Sacred Heart Church, Manville NJ
The Redemptorists-Roman Catholic Church-Sacred Heart Church in Manville, NJ
Blessed Kaspar Stanggassinger (1871-1899)

"Saints have special intuitions", wrote Father Stanggassinger. "What is important for me, who am not a saint, are the simple eternal truths: the Incarnation, the Redemption, and the Holy Eucharist."

SaThe Redemptorists-Sacred Heart Church in Manville, NJKaspar Stanggassinger, born in 1871 in southern Germany, was the second of sixteen children of a respectable farming family. From his youth he had a growing desire to become a priest. When he was ten years old, he went to Freising to continue his schooling where he found the studies rather difficult. His father told him that if he did not pass his exams he would have to leave school. So he made up his mind, dedicated himself faithfully to prayer, and began to make steady progress in his studies. During vacations, he formed boys' clubs to occupy the youngsters and keep them out of trouble. Every day the groups attended Mass, went hiking, or made a pilgrimage. Kaspar's dedication extended even to risking his life to save one boy in danger when mountain climbing.

He entered the diocesan seminary in 1890 and from his writings of that period we can see his efforts to reach spiritual maturity. To better discern the Will of God he voluntarily followed a rigorous prayer schedule. It was soon clear to him that the Lord was calling him to live as a religious. After a visit to the Redemptorists, he was inspired to follow their vocation as missionaries. In spite of his father's opposition, he entered the Redemptorist novitiate in 1892 and was ordained a priest in 1895.

Kaspar had entered the Congregation of the Most Holy Redeemer with the intention of being a missionary. But instead, he was appointed to educate future missionaries in a seminary. To this task he dedicated himself wholeheartedly, seeing this as a response to the vow of obedience he had taken as a religious. During the week he taught classes and counseled the students. On weekends he always assisted at churches in neighboring villages, especially by preaching. Although very busy, he was ever patient and understanding of others, especially of the students who saw in him more a friend that a teacher. Although education procedures in that day age were very strict, he never acted harshly and took care to immediately apologize if he thought he had wronged someone.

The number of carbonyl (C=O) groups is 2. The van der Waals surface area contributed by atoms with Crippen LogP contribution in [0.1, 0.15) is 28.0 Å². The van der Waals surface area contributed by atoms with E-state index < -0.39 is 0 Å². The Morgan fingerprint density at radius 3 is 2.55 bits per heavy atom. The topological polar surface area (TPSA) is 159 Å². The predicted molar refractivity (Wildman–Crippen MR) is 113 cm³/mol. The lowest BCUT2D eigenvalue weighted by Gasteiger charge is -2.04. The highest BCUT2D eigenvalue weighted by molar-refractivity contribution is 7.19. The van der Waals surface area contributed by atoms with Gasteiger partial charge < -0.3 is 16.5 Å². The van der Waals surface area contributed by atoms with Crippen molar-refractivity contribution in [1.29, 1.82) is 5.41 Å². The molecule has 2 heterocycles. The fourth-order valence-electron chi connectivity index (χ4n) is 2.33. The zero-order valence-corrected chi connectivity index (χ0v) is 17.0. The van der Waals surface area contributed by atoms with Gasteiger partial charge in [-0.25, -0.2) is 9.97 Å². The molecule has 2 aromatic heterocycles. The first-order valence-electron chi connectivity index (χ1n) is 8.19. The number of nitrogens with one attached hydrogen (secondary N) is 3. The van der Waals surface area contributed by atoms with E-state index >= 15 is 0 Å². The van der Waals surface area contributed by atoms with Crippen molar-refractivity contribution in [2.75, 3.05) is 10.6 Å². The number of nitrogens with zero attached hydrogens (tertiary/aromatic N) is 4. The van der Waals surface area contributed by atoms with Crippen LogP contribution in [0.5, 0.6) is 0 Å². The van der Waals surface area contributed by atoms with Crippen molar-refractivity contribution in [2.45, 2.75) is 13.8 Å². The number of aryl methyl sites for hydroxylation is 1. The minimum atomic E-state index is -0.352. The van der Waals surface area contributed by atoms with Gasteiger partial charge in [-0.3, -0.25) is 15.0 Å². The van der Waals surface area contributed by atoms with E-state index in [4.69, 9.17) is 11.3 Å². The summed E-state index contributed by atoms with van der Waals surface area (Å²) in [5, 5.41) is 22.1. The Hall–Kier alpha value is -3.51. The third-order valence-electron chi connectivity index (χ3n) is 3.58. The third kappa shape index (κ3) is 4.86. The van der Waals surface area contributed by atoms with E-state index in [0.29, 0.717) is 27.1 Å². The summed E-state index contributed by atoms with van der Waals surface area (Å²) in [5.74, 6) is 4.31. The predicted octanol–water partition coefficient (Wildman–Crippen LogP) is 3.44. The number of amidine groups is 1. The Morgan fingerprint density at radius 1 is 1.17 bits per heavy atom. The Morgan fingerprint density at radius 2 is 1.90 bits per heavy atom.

He was deeply devoted to the Eucharist and in his preaching invited all to have recourse to our Sacramental Lord in times of need and anxiety, speaking to Christ as a friend. His preaching was a constant reminder to the faithful to take the Christian life seriously, growing in faith by means of prayer and continual conversion. His style was direct and appealing, and he did not have recourse to the threats of punishment that were common in the preaching of the time.

In 1899 the Redemptorists opened a seminary in Gars, Bavaria. Father Stanggassinger was sent there as director. He was 28 years old at the time, but was only able to preach one retreat to the students and to participate in the opening of the school year before succumbing to a case of peritonitis on September 26. His simple holiness was of such power that in April 1988 Pope John Paul II declared him "blessed," a saintly model of Christian life.
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